Bridgewater Associates founder Ray Dalio said the hedge fund’s performance after his leadership transition to a younger generation will be the ultimate marker of his success.

In an interview on Bloomberg Television’s Wall Street Week with David Westin, Dalio likened the handover to raising children.

“The joy that the ones who are older feel about the next generation and seeing them succeed, that’ll be my mark of my success,” he said. “If they succeed, it’s my success. If they don’t succeed, it’s my failure.”

Dalio, 74, left Bridgewater 18 months ago, ceding leadership of the world’s biggest hedge fund to a team that includes Chief Executive Officer Nir Bar Dea and co-Chief Investment Officers Bob Prince, Greg Jensen and Karen Karniol-Tambour.

Since then, Bar Dea has embarked on a restructuring, including shrinking the fund, cutting costs, firing longtime veterans, promoting other employees and tweaking a famously controversial culture that’s known for its “radical transparency.”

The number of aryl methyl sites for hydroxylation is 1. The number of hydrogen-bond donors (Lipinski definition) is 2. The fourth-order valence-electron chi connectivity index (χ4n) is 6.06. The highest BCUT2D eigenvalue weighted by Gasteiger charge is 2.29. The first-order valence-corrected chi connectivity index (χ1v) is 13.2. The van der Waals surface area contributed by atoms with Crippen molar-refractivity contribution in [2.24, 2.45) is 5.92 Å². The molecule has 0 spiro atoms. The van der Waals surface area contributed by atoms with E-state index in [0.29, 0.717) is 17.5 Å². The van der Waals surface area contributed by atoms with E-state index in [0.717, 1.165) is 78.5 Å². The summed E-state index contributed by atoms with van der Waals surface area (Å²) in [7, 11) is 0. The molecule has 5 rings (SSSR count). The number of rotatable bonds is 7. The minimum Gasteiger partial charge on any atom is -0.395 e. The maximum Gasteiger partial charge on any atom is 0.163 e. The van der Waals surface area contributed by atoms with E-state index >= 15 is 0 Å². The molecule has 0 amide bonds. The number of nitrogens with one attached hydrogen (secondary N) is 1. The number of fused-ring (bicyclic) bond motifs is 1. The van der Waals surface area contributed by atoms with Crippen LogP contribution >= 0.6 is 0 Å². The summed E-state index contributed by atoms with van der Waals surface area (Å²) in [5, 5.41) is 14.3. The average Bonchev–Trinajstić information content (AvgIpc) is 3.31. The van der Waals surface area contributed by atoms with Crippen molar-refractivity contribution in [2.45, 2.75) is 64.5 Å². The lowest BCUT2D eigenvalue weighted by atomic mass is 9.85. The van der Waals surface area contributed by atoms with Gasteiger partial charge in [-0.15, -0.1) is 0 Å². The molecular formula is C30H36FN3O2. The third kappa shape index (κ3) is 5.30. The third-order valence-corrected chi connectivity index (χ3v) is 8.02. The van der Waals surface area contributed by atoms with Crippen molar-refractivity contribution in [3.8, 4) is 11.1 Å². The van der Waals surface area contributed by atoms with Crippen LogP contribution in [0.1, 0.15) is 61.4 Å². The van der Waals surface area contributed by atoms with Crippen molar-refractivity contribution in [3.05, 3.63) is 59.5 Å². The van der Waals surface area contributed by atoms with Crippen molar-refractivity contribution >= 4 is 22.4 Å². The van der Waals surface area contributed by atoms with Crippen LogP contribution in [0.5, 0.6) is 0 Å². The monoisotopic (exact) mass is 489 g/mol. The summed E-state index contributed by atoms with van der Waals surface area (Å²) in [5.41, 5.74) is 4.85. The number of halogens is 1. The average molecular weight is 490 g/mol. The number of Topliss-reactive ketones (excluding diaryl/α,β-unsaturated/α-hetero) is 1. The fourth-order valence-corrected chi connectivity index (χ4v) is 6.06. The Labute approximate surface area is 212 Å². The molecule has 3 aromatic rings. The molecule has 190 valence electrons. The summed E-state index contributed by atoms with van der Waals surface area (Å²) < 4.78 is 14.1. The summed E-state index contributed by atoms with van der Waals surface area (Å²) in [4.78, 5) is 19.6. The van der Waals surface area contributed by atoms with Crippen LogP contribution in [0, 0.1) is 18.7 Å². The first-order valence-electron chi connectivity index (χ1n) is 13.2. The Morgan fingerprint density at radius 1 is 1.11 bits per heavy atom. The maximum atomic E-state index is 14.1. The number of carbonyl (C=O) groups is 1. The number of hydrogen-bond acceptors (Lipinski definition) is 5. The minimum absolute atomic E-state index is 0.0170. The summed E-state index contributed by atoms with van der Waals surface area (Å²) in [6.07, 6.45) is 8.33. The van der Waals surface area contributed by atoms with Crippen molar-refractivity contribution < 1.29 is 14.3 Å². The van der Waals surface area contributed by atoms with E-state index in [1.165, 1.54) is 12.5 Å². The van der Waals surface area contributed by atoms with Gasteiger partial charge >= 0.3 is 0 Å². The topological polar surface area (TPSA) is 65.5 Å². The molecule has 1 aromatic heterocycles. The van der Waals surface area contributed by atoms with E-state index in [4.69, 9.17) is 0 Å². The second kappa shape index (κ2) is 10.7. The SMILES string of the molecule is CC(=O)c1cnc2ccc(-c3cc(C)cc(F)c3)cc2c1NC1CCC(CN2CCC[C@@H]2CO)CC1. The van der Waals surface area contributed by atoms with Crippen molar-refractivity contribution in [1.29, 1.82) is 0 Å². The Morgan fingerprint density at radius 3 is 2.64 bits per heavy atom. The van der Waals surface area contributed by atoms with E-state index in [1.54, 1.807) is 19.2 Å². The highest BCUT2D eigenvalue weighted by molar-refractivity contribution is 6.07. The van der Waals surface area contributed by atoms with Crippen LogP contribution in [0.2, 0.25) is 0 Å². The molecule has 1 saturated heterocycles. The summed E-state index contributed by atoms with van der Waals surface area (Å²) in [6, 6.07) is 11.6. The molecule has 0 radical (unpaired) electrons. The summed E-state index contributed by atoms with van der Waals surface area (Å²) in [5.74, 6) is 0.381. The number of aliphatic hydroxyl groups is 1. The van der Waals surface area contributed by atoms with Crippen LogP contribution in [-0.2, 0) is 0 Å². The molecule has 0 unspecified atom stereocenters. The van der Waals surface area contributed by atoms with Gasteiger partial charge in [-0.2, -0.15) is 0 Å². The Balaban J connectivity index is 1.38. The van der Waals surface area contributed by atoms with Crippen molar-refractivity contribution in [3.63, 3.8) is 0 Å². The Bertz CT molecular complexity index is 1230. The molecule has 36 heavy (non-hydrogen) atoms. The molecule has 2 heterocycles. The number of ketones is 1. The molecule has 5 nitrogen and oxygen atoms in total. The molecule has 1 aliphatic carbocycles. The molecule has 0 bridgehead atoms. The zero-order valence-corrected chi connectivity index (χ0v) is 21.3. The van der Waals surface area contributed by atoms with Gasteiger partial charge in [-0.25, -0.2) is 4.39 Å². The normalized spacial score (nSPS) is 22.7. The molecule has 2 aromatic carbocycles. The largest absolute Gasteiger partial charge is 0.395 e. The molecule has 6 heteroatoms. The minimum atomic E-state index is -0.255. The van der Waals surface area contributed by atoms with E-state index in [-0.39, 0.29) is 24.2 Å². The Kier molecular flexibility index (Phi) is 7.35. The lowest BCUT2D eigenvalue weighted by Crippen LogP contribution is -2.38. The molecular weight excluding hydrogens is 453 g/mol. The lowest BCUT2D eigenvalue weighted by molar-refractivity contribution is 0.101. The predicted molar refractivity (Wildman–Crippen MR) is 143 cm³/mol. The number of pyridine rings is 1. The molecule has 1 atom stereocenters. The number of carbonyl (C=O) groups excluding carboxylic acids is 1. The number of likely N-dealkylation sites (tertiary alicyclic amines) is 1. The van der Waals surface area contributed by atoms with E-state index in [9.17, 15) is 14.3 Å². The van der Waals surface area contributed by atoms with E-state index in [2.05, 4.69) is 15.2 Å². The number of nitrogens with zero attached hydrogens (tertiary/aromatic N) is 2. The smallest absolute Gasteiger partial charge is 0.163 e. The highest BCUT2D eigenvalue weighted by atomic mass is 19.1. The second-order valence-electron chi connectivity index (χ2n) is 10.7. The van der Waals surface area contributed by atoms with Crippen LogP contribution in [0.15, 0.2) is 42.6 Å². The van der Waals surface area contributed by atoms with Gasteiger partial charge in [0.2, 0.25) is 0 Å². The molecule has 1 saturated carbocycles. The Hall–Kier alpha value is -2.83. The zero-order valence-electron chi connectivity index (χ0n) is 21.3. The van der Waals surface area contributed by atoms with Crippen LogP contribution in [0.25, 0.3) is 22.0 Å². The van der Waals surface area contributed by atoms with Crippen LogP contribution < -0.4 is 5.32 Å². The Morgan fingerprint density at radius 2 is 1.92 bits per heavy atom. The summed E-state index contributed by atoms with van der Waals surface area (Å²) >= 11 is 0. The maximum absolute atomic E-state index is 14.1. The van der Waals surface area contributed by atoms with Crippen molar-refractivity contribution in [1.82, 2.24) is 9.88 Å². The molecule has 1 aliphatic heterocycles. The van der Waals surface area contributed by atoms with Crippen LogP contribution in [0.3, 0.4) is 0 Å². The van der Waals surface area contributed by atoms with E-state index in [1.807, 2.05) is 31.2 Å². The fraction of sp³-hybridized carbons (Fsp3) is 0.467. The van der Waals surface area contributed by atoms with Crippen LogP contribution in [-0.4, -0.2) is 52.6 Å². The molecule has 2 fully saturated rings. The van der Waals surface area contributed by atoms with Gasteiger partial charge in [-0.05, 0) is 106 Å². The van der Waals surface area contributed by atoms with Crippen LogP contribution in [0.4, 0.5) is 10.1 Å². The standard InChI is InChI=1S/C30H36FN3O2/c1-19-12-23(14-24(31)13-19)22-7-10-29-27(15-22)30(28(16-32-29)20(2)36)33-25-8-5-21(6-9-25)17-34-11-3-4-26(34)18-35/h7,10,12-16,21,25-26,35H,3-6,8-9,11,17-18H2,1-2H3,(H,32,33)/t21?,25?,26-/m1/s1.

Bar Dea is also trying to snap a run of poor performance in the flagship Pure Alpha fund, which lost more than 4% over the past four years. That’s compared with a 24% gain for the PivotalPath global macro index. Last year the fund, known as Pure Alpha II, notched one of its worst annual declines since its 1991 inception, though it rebounded almost 16% in the first quarter.

Dalio said the firm has preserved elements of its distinctive culture, which he contends was a critical element of Bridgewater’s past success.

“Bob Prince, Greg Jensen, Nir, other people — all of those people are all part of that mission,” Dalio said. “And there was also part of a culture of, ‘Can we be radically truthful and can we be radically transparent? Could we trust each other? Could we go through all of that?’”

“A lot of planning” went into the leadership transition, Dalio said. He’s confident the team “can continue to pick up where I left off or where we left off together, and then go bring it to a higher level beyond me,” he added.

He continues to mentor the executives, calling brainstorming with them “a great pleasure.” But when it comes Bridgewater, he said, “It’s theirs.”

This article was provided by Bloomberg News.